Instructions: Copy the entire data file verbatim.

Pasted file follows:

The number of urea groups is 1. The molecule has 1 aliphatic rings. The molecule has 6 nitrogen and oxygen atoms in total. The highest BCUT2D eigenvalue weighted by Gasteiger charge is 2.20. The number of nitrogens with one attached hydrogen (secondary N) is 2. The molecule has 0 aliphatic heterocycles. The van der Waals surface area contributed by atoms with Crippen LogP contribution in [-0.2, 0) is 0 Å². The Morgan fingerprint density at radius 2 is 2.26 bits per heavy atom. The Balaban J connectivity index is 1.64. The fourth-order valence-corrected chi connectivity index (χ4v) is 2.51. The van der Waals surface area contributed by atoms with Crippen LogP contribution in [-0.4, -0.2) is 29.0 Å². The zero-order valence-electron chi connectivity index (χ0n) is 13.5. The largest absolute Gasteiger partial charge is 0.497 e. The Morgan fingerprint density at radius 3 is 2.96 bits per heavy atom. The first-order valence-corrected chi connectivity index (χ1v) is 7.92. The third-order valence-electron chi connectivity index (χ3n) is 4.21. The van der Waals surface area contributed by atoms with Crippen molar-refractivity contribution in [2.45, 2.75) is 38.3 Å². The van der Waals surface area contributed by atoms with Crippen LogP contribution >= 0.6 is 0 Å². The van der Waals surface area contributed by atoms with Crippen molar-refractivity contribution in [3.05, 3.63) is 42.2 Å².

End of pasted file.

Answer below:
The number of urea groups is 1. The molecule has 1 aliphatic rings. The molecule has 6 nitrogen and oxygen atoms in total. The highest BCUT2D eigenvalue weighted by Gasteiger charge is 2.20. The number of nitrogens with one attached hydrogen (secondary N) is 2. The molecule has 0 aliphatic heterocycles. The van der Waals surface area contributed by atoms with Crippen LogP contribution in [-0.2, 0) is 0 Å². The Morgan fingerprint density at radius 2 is 2.26 bits per heavy atom. The Balaban J connectivity index is 1.64. The fourth-order valence-corrected chi connectivity index (χ4v) is 2.51. The van der Waals surface area contributed by atoms with Crippen LogP contribution in [-0.4, -0.2) is 29.0 Å². The zero-order valence-electron chi connectivity index (χ0n) is 13.5. The largest absolute Gasteiger partial charge is 0.497 e. The Morgan fingerprint density at radius 3 is 2.96 bits per heavy atom. The first-order valence-corrected chi connectivity index (χ1v) is 7.92. The third-order valence-electron chi connectivity index (χ3n) is 4.21. The van der Waals surface area contributed by atoms with Crippen molar-refractivity contribution in [2.45, 2.75) is 38.3 Å². The van der Waals surface area contributed by atoms with Crippen LogP contribution >= 0.6 is 0 Å². The van der Waals surface area contributed by atoms with Crippen molar-refractivity contribution in [3.05, 3.63) is 42.2 Å².